3 Tips to Dominate Networking Events Despite Having Social Anxiety, According to a Psychiatrist
Though many people loathe this "necessary evil" that tends to line the path to success, it can be even more difficult when you're also navigating social anxiety, which can transform harmless-seeming happy hours into totally draining and stressful experiences. But good news: Just like with clinical anxiety, it might be possible to lower the severity of social anxiety symptoms, thus allowing you to control it rather than it control you.
To start with the basics, the condition is a diagnosable disorder "characterized as an excessive and irrational fear and worry in social situations," says Nikole Benders-Hadi, MD, a board-certified psychiatrist who works with Doctor On Demand. She further explains that while "we all know what it is like to be nervous or uncomfortable when put on the spot, social anxiety can also cause functional impairments where you avoid these situations altogether or have extreme difficulty socializing with others."
Dr. Benders-Hadi says you can work on lessening your social-anxiety symptoms by using affirmations that state you, not your anxiety, drive your decisions and by reminding yourself of social situations you've handled like a pro in the past. Additionally, she says to keep in mind how each social interaction may help your reach your career goals in order to keep you motivated.
For more detailed, step-by-step assistance, below Dr. Benders-Hadi breaks down tips for totally owning a career-related event. Use them to banish social anxiety to the back seat, #win at networking, and, ultimately, make good on your boss-babe goals.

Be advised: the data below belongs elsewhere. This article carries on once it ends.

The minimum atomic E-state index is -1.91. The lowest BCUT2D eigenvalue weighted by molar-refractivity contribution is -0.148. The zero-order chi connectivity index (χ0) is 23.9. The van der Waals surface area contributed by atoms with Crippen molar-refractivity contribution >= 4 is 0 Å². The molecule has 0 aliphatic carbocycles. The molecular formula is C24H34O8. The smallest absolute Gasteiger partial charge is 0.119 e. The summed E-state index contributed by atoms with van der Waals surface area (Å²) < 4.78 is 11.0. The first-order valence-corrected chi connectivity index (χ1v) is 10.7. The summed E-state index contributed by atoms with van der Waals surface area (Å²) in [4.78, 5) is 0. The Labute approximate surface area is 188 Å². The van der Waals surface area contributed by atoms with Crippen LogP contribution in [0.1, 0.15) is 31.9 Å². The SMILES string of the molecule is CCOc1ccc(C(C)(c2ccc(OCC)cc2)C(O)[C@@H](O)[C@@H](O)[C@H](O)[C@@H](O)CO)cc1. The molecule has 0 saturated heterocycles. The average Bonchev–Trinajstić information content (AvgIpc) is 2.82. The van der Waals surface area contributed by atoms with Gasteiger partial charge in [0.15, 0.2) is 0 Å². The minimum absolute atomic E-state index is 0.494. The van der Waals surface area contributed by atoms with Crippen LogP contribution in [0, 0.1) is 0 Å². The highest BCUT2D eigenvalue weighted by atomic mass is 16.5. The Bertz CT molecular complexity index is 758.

Follow these 3 psychiatrist-approved tips to overcome your social anxiety and network like a pro.
1. Prepare yourself for the event
As they say, practice makes perfect, and while you certainly can't rehearse every conversation you may have at a given event (especially since you can't control what others will say, of course), you can come prepared with talking points to lean on if the small-talk faucet ever runs dry. And to become a pro at engaging in effortless chats, Dr. Benders-Hadi suggests doing it with close friends or family—or even with yourself in the mirror—before the event. "Try to focus on eye contact, controlling your breathing, and speaking at a pace you are comfortable with to help you stay in control," she says. When you're well-prepared, there's naturally less to worry about.
2. Incorporate as many comforting elements as possible—except booze
Obviously, you're more likely to feel at ease if you're comfortable, and being comfortable can reduce your social anxiety symptoms. "Maybe that involves wearing clothes you find comfortable, wearing a perfume or cologne that soothes you, or even asking a friend to stick close by," Dr. Benders-Hadi explains.
She does, however, advise to skip the booze, since drinking "can lower your inhibitions and lead to additional problems if you end up saying or doing something you shouldn't," which can, in turn, add to and exacerbate your anxiety.
3. Take a moment to debrief
After the event, Dr. Benders-Hadi advises to take a moment of reflection, specifically "about your interactions with different people, including what went well and what didn't." By running through the chain of events, you can identify stress points and behaviors that you'd like to learn. You can then—full circle—use this information to prep yourself for your next networking event.
For other ways to improve your career, here's how to advocate for yourself at work and the one word to cut from your vocabulary to get stuff done.
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